On the 5th of December 2022, the Malta Financial Services Authority (MFSA) issued a Consultation Document titled “The Virtual Financial Assets Framework: Non-Fungible Tokens”, in order to obtain stakeholder feedback in relation to the proposed treatment of Non-Fungible Tokens (“NFTs”) in the context of the Virtual Financial Assets Framework (VFA Framework).
The aforementioned Consultation Document contained three questions relating to i) the treatment of NFTs under the VFA Act, ii) the exclusion of NFTs from the upcoming Markets in Crypto Assets Regulation (“MiCAR”) and iii) any further implications in relation to NFTs by stakeholders. BCAS provided its views on the questions posed by the MFSA in the aforementioned Consultation Document which will be detailed in summary below.
The first question posed by the MFSA related to the applicability of the Financial Instrument Test to NFTs. BCAS stated that NFTs (being DLT Assets as per the Maltese VFA Act), may still be classified as a VFA , irrespective of whether such DLT asset has characteristics of ‘uniqueness’ and ‘non-fungibility’, akin to NFTs. Thus, entities engaging in activities related to NFTs which are classified as VFAs would be subject to authorisation in terms of the VFA Act.
The second question posed by the MFSA related to the exclusion of NFTs from the scope of the VFA Framework. BCAS stated that this would need to be amended by an act of Parliament wherein the definition of 'Virtual Financial Assets' would be amended to exclude the characteristics of ‘uniqueness’ and ‘non-fungibility’. Furthermore, the Financial Instrument Test would also need to be amended to assess whether a DLT Asset has characteristics of ‘uniqueness’ and ‘non-fungibility’, akin to NFTs. This said, BCAS does not agree that the definition of VFAs and/or the Financial Instrument Test should be amended to exclude NFTs from the scope of the VFA Framework at this particular moment in time, at the very least until the final publication of MiCAR in the Official Journal of the European Union (the “OJ of the EU”), since the current public version as approved and proposed by the Council on the 5th of October 2022 cannot be considered as final.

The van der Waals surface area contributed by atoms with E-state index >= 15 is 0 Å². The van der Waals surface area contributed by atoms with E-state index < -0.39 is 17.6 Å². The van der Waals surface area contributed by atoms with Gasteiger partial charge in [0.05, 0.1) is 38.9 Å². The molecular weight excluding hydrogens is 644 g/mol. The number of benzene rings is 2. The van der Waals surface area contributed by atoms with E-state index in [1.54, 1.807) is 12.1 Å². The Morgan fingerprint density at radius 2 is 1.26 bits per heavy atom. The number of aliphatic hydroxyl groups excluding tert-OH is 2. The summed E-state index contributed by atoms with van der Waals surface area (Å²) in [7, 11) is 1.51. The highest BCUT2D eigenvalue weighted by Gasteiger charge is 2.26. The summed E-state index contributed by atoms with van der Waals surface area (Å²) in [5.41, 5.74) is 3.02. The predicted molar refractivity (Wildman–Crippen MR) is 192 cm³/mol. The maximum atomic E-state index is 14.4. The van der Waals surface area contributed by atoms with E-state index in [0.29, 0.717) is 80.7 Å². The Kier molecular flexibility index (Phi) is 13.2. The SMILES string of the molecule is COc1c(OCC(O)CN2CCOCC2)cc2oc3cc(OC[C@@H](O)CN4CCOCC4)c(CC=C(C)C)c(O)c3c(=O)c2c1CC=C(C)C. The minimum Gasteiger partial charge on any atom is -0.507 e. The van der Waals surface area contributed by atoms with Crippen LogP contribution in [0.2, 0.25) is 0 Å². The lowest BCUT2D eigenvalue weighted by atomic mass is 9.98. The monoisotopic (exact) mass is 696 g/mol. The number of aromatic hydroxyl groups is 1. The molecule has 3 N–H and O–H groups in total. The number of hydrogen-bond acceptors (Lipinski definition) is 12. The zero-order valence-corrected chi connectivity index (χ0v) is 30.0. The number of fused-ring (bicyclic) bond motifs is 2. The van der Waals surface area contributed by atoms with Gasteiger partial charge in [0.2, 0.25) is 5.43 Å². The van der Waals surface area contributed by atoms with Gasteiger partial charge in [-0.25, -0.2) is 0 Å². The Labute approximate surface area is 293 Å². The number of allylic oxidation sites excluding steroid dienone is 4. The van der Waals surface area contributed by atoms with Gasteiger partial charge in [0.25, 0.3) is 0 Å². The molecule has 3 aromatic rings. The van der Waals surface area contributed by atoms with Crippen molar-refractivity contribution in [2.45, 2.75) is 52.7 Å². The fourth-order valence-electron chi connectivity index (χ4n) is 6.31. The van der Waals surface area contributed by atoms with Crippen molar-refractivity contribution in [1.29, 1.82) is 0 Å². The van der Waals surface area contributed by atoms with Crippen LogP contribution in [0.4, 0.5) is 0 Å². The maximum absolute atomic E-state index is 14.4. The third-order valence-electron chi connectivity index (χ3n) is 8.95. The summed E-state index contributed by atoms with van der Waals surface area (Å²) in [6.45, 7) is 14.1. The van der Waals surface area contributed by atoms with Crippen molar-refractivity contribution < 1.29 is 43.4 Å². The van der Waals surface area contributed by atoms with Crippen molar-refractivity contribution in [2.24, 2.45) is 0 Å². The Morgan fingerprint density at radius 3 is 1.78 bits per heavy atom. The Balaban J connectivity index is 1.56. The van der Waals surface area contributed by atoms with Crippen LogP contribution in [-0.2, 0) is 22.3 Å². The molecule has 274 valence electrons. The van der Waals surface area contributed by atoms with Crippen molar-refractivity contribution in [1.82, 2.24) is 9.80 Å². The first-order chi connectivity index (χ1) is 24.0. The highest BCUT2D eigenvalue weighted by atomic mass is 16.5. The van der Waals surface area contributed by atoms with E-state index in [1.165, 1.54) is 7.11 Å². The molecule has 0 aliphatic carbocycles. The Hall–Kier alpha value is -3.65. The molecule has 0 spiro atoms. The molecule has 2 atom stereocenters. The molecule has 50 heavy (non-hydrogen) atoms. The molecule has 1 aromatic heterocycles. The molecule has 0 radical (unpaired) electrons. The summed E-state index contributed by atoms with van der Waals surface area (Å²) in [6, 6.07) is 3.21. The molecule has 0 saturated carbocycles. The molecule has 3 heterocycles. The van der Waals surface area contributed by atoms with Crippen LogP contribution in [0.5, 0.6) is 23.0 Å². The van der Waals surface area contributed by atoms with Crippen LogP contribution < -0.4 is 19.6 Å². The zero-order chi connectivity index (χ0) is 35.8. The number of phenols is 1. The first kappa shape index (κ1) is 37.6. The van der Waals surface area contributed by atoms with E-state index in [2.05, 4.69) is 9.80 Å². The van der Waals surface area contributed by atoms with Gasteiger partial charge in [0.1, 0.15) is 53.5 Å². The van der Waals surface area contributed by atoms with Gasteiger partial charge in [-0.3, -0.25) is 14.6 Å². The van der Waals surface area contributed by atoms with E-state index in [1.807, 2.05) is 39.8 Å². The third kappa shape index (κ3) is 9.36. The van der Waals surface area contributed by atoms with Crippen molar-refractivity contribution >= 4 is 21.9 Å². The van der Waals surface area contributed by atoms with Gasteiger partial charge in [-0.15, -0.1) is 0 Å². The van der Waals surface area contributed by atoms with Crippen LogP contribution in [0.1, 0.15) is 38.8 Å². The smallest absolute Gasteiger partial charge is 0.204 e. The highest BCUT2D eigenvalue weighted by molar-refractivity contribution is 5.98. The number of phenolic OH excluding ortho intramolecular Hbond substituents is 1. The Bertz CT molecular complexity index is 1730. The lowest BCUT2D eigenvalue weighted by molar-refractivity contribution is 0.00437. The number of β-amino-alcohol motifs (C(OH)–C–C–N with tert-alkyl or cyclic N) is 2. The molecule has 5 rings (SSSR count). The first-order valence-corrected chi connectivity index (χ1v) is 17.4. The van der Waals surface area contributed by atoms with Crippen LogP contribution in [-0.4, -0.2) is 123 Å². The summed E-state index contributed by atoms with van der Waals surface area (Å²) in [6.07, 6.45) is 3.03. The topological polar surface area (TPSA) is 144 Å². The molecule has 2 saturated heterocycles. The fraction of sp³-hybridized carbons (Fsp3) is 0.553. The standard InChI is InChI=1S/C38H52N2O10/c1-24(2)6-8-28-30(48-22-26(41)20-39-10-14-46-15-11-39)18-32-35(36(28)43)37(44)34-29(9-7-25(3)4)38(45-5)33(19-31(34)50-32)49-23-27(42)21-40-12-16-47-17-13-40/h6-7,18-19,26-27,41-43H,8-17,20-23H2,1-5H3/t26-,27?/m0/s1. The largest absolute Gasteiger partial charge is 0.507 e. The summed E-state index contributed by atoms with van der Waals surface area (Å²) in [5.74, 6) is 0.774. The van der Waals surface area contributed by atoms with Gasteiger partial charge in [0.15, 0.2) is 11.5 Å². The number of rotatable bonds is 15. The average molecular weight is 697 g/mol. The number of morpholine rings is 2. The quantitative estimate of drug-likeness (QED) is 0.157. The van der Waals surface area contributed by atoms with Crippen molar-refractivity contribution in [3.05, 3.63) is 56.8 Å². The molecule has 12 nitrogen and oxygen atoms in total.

The text under the current MiCAR draft text is still very unclear about NFTs – most of the considerations with respect to NFTs are made in recitals 6b and 6c, with the only blanket exclusion made in Article 2 stating that "this regulation does not apply to crypto-assets that are unique and not fungible with other crypto-assets". The wording of the aforementioned recitals leave much to be desired as they lack detail on the terms “non-fungible” and “large series or collection”. BCAS is of the opinion that one cannot assume that all NFTs satisfy the characteristics of ‘uniqueness’ and ‘non-fungibility’. There are certain crypto-assets which, although they are called ‘NFTs’, still do not satisfy the aforementioned test of ‘uniqueness’ and ‘non-fungibility’ as they are substantially fungible amongst themselves. Since, at this stage, no other guidance has been provided by the European Supervisory Authorities (the “ESAs”), one may reasonably expect that some changes to the quoted Article and/or relevant recitals may be applied prior to the final publication of MiCAR in the OJ of the EU and that, potentially, technical guidelines would be issued by the ESAs in relation thereto.
In conclusion, maintenance of the VFA Act as is, is but a short-term trade-off since it can reasonably be expected that the final text of MiCAR will be imminently published in the OJ of the EU, and the relevant guidelines by the ESAs would be potentially published concurrently or shortly thereafter.